If there was ever a movie that managed to narratively mirror its own disjointed production history then its SUBURBICON. Originally written by brothers Joel and Ethan Coen in 1986, following the release of their debut film Blood Simple, director George Clooney and Grant Heslov have cobbled together the 2017 edition. Despite the pedigree, it’s less than the sum of its many moving parts.
Set in the brightly coloured sheen of the idyllic 1950s, Gardner Lodge (Matt Damon) and his wheelchair bound wife and her twin sister (both played by Julianne Moore) are shaken up by a home invasion. As the rest of the titular neighbourhood turns their aggression on the only black family on the street, the Lodge clan turns their anxieties inward.
Clooney establishes his scene with a parody of a 1950s infomercial, coyly setting us up for another exploration of the dark underbelly of ‘perfect’ suburbia. The remainder of the film doesn’t match this prelude, except in the sense that it is also followed by a series of awkwardly mismatched moments and characters. Refugees from Barton Fink play out their greed under Alexandre Desplat’s overwhelming score, with entire story threads lost for the sake of momentary style. There is dark levity scattered throughout, but Matt Damon on a child’s bicycle feels more like an obligatory box-ticking exercise than anything else.
A generous reading of the film would be to see it as a fragmented vision of the chaos as observed by a young boy (Noah Jupe), the youngest of the Lodge clan. Yet this only goes so far in being the tenuous glue that holds the fragments together. The real crime of SUBURBICON is using one of its more powerful elements, the systematic bullying of a black family, as mere window dressing and a plot device. A lost opportunity that’s also insulting.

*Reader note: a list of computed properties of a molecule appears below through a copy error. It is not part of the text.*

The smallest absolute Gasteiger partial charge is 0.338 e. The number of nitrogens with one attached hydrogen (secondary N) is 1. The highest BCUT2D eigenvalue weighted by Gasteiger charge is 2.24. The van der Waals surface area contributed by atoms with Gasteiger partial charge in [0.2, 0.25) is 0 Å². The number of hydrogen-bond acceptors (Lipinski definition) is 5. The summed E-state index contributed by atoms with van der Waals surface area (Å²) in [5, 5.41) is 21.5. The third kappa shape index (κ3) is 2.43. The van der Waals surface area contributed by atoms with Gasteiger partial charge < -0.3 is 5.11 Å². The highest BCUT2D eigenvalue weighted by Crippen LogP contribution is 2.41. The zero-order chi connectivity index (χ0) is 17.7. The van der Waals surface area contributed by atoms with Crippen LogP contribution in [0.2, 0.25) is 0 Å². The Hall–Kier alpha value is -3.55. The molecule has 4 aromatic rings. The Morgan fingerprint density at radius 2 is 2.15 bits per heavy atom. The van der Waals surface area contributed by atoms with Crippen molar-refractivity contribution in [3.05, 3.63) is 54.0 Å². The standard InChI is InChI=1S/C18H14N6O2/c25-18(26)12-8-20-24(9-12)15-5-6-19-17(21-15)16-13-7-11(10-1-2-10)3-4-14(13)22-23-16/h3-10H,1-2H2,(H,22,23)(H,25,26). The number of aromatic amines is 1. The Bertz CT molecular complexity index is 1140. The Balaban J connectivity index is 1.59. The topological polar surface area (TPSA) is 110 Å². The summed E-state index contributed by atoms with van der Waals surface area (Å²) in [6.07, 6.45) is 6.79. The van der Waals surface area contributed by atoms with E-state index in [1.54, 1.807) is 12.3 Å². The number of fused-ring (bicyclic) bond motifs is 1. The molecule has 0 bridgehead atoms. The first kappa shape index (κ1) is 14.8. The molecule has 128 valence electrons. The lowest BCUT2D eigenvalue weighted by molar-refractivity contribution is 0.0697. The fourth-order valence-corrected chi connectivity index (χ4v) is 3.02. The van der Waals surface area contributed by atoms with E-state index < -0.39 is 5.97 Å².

One of the lone standouts in this jumble is Oscar Isaac, a later addition to the plot who steps in fully formed and commands the scene. The pivotal character actually gives the narrative a line-through to the third act, but he’s just a joy to watch.
Ultimately SUBURBICON is a plot that is MacGyvered together with string and tape, and served up like a favourite child’s art project: there’s an obligation to acknowledge it, but you’ll quietly place it in the box at the back of the cupboard when nobody is looking. Even with the typically excellent creative team, it’s sub-Coen, sub-Clooney and often just sub-par.